When I was discerning headcovering around this time last year, I bought a lightweight brown pashmina. I wrapped it loosely around my shoulders, making it easy to pull up over my head when I entered the church, and then I could simply push it back down on my shoulders after Mass. I felt this was the most discreet way for me to cover, the pashmina being wrapped around my shoulders kept me from worrying about it sliding all over, and with all the beautiful varieties of pashminas available, I figured it would be easy to coordinate with my clothes so I didn't stick out too much.

    Now that I'm discerning it again (funny that I'm praying about this as you're discussing it on your blog!), I know I'll likely stick to the pashmina if I decide the Lord is calling me to cover.

    If I ever feel called to cover all the time, I'll likely use scarves tied under my hair the way you do. My hair is long, and though the individual hairs are thin, I have a lot of hair, so it seems thick. And since I don't plan on chopping it off any time soon, I need a way to keep it all contained.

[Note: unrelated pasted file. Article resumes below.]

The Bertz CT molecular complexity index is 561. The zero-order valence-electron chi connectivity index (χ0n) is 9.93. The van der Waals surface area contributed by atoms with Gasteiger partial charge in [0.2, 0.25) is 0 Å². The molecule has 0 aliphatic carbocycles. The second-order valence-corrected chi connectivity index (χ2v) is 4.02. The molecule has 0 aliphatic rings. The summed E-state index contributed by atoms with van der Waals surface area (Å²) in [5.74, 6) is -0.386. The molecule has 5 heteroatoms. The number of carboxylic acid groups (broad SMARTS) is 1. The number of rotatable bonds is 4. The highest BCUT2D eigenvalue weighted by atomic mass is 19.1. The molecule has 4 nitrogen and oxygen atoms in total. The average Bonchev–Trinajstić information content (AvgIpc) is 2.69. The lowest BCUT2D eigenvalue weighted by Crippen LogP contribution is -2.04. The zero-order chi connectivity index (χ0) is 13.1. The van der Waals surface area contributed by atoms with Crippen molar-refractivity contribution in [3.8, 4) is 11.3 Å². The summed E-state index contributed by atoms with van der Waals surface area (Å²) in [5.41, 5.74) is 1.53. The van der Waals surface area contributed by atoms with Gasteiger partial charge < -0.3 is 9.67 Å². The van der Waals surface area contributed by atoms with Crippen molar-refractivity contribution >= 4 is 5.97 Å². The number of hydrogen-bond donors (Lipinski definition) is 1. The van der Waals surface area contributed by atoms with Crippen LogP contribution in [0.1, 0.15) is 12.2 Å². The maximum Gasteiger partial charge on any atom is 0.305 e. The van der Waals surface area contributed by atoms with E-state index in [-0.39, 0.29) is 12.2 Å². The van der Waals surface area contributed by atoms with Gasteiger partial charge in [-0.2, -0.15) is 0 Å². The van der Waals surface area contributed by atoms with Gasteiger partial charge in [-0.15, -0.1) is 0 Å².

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  5. Hi Bethany- I actually just wore a scarf today and so the timing of this comment was perfect! I think that they can definitely be appropriate for Mass, especially for someone who is starting out and is nervous or who just doesn't like the idea of wearing something so lacy! You can match them to your outfit perfectly!

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  6. :) *laughs* That's exactly what I wanted to hear. I've been looking into scarves, I like the idea of wearing them all the time. My hope it that it would help to pull me back into a more prayerful frame of mind when I'm struggling with children and homeschooling throughout the day. Besides, I hate hair in my face and on my neck.